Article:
It can come as a surprise to learn that MIT has a world-class music department. Many MIT students are involved with music in some capacity. Whether you are interested in performing, taking random classes, a full major/double major/minor, or just attending excellent concerts on campus, MIT is a terrific place to be. Students often find that music offers an ideal counterbalance to a schedule of p-sets and labs.
“Faculty are fantastic and really care about the students, whether they’re majors or minors or concentrators, or just passing through,” says Amanda N. Mok ’11.
For singers and instrumentalists of all experience levels, there is a plethora of ensembles to choose from.
Some, such as the eleven registered a cappella groups on campus, are run as student clubs. For those who don’t want to commit to a full-fledged singing group, there is a Community Sing every semester — the Concert Choir gathers in Lobby 10 and makes the Infinite Corridor ring with choral classics from Mozart’s Requiem to Carmina Burana. Anyone can listen or join in — no experience necessary.
More formalized ensembles are organized by the department and can actually be taken for credit (6 units): 21M.421 MIT Symphony Orchestra, 21M.401 Concert Choir, 21M.405 Chamber Chorus, 21M.426 Wind Ensemble, 21M.442 Festival Jazz Ensemble, 21M.445 Chamber Music Society, 21M.460 Senegalese Drum Ensemble, and 21M.450 Balinese Gamelan.
Many of these ensembles are accessible to beginners as well as experienced musicians, but all have high standards for attendance and rehearsal — offering dedicated students an opportunity to train and perform under exceptional directors. “Sometimes I think rehearsals for MITSO, Concert Choir, and Chamber Chorus were the only things that kept me sane,” said Elizabeth Y. Qian ’14, a Course 16 (Aero/Astro) major.
Private study opportunities for many instruments, including voice, are available through the department. Experienced students can audition for funding through the Emerson Scholarship program.
Besides performance, 21M offers a wide array of classes, ranging from 21M.273 Opera to 21M.284 Film Music. Not surprisingly, the four CI-H classes in 21M are extremely popular, especially with freshmen. Introduction to Western Music (21M.011) offers a broad introduction to some of the great works and composers of Western classical music. “For some students, [21M.011] is a first-time adventure. For others, it’s a way of organizing things they have been exploring on their own — giving them a better set of tools to comprehend what moves them, musically speaking,” said instructor Martin Marks.
Introduction to World Music (21M.030) presents an overview of non-Western musical styles, some of which can be examined in more detail in classes such as Music of Africa and Music of India. Those seeking less introductory CI-H offerings may be interested in The Supernatural in Music, Literature, and Culture (21M.013J) or Folk Music of the British Isles and North America (21M.223J), which are offered jointly by the music and literature faculty. “I think part of the fun of [21M.013J] for MIT students is that it lets them explore, maybe even revel in ambiguity,” said instructor Charles Shadle, “and ambiguity is one of those issues scientists and engineers quite rightly want to avoid … but our lives are filled with ambiguity, and we need to learn to recognize the role it plays in our world.”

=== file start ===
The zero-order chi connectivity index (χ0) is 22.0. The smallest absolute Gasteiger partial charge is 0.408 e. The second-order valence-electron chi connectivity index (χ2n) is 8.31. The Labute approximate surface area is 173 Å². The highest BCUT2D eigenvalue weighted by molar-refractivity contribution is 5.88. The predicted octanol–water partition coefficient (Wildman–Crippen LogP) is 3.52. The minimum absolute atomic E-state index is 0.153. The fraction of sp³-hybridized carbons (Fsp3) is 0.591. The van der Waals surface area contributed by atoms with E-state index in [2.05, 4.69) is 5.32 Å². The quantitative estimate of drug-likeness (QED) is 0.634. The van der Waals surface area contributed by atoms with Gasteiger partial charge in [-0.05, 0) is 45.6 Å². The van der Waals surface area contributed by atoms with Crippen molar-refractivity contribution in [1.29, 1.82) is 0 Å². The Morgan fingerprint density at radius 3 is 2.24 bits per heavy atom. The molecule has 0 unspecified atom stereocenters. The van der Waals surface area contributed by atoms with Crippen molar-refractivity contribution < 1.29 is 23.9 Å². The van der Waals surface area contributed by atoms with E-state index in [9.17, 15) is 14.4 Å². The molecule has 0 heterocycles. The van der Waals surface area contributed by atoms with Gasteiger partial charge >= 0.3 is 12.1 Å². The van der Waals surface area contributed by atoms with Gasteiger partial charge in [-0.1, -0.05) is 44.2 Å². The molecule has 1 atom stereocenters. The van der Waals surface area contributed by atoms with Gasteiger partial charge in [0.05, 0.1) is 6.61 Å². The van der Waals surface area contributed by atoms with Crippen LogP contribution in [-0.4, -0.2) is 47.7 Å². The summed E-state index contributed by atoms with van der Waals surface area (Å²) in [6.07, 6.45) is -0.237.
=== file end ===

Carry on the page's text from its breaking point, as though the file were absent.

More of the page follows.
In the area of music theory and composition, Harmony and Counterpoint I (21M.301) is an excellent introductory class, covering the basics of harmony, as well as teaching students how to sight-sing. For those who have not read music before, the course Fundamentals of Music (21M.051) is assigned as a prerequisite to 21M.301, but is otherwise not required. The next class in the series, 21M.302, offers students the opportunity to have their compositions performed by a professional string quartet. “After 21M.301, I felt like I could parse music,” said Kelly F. Drinkwater ’11, “and after 21M.302, I felt like I could write music.”
Classes are also offered in jazz and electronic music composition, as well as in more advanced classical techniques. The MIT music faculty includes many prominent composers, including John Harbison, recipient of the MacArthur “genius” award and Pulitzer Prize. New works by students and faculty are frequently premiered, both on and off campus.
MIT also offers many opportunities for independent research relating to music, including cutting-edge projects tying together music and technology. Michael Cuthbert and his students are developing “music21,” a system of open-source Python-based code for music analysis and research. Composer Tod Machover, head of the MIT Media Lab’s Opera of the Future Group, recently premiered his robotic opera “Death and the Powers.” The Music, Mind, and Machine Group, also at the Media Lab, aims to better understand music cognition and audio technology.
Being an MIT student comes with additional off-campus perks: With the Boston Symphony Orchestra’s “College Card”, most performances are free, though you have to pick up tickets in advance, and MIT subsidizes the purchase of the College Card. You can get it at CopyTech for five dollars, and then the BSO’s College Card performances are free for the whole year.